Texas

Energy and Environment Reporting for Texas

Why the Fight Over Salamanders in Texas is Only Just the Beginning

Photo by Mose Buchele

Hundreds of people turned out at a recent public hearing in Round Rock to discuss the listing of four Central Texas Salamanders as Endangered Species.

When it comes to the battle over what qualifies as an endangered species, the script practically writes itself. The government proposes adding new animals to the list; business interests and land owners fight the proposal, fearing the financial impact; environmentalists rally around the critters, arguing for sustainability.

These days, it’s Central Texas’ turn. The creatures in question? Four tiny salamanders.

On a recent evening in the town of Round Rock in Williamson County, hundreds of people packed into a nondescript convention center just off the interstate to talk amphibians. Round Rock is a suburban Austin community, the second-fastest growing metro region in the country, and most of the people at the public hearing opposed listing the creatures.

The reasons varied. Some people didn’t seem to care whether the four species survived at all.

But most of those opposed to the listing were playing for time, arguing that a new study funded by local development interests was showing that the salamanders could thrive amid rapid suburban growth.

“Adequate time should be given to a decision like this that would have grave economic impacts, not just to private developers, but even to the counties, cities and school districts,” Valery Covey, a Williamson County Commissioner told U.S. Fish and Wildlife Service officials.

Then there were the rare voices in favor.

Photo courtesy of Dr. David Hillis

The Austin Blind Salamander is one of the species proposed to be listed as endangered.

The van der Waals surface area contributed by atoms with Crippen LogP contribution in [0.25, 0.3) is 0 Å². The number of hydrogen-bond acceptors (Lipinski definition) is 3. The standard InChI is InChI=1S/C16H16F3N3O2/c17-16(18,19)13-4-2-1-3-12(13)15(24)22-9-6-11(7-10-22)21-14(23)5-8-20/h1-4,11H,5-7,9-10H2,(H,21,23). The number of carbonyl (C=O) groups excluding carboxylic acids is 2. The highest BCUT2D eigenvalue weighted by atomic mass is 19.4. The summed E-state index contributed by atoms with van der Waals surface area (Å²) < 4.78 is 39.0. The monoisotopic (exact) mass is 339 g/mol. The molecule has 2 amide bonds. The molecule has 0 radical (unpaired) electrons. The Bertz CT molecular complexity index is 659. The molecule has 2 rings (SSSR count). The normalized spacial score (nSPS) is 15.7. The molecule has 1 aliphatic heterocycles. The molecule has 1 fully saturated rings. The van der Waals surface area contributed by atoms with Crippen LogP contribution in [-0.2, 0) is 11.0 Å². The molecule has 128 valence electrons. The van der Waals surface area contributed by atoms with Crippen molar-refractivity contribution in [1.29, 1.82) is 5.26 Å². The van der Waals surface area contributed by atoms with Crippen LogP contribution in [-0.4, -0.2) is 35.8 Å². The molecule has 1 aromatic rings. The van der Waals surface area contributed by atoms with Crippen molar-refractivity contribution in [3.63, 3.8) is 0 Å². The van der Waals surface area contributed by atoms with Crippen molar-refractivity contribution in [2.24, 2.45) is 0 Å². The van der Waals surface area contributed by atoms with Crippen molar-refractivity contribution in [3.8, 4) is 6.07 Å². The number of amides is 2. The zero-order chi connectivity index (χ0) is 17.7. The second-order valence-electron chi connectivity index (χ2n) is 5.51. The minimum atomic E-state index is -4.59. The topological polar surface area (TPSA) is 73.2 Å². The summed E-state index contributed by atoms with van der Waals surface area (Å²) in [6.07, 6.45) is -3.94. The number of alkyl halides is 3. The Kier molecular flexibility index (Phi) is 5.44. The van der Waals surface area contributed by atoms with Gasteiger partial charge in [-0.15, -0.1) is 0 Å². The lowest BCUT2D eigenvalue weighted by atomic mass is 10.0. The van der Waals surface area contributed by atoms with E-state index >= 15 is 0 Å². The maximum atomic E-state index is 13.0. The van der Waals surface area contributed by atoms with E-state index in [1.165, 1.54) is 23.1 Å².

“In Central Texas, we no longer have Bison, Pronghorn Antelope, red wolves or mountain lions. So I’m here supporting the listing of four finger sized salamanders none of which weighs more than a quarter,” Craig Nazor, a member of the Austin Sierra Club, said, while the room stayed noticeably silent. ”Why? Because that’s what we have left.”

You can expect to hear a lot more of these kinds of debates in Texas over the next few years, as a glut of species are up for review by Fish and Wildlife, which runs the program, for classification as endangered.

A Taste of Things to Come

Why are so many species suddenly up for inclusion in the list? The reason is a legal settlement reached last year between the Service and conservation groups. The groups charged Fish and Wildlife with dragging its feet on classifying the animals. In the settlement, the Service agreed to propose 251 species for endangered status over a period of six years.

“So what you’re seeing now is the Service going through that work plan nationwide as part of that settlement agreement, Adam Zerrenner, the Austin Field Office supervisor for Fish and Wildlife tells StateImpact Texas.

Photo by Mose Buchele.

Adam Zerrenner, with the US Fish and Wildlife Service's Austin Office, spoke at the hearing.

That lawsuit could significantly increase the number of endangered species listed. In the past ten years, an average of about 13 species were listed as endangered annually across the whole country. Now Texas, and the rest of the country, are bracing for fights over the proposed new listings. Among the 251 species included in the settlement now up for the endangered classification, 21 animals and plants are in Texas alone.

And once a species is proposed for listing, the clock starts ticking.

“Per that nationwide settlement agreement, these Salamanders, they had to be looked at this year and then finalized next year,” said Zerrener.

Notice he said, ‘finalized,’ not ‘listed.’ Earlier this year , another species that was proposed as part of the settlement, the Dunes Sagebrush Lizard, did not end up on the list, after an outcry from oil companies and ranchers in West Texas. Not to mention conservative Texas politicians.

Now, it could be the Salamanders turn.

Political Postures

Texas Representative John Carter has already filed a bill with Senator John Cornyn to block the listing of the creatures. He was also at the public meeting in Round Rock, making not-so-veiled threats to Fish and Wildlife officials.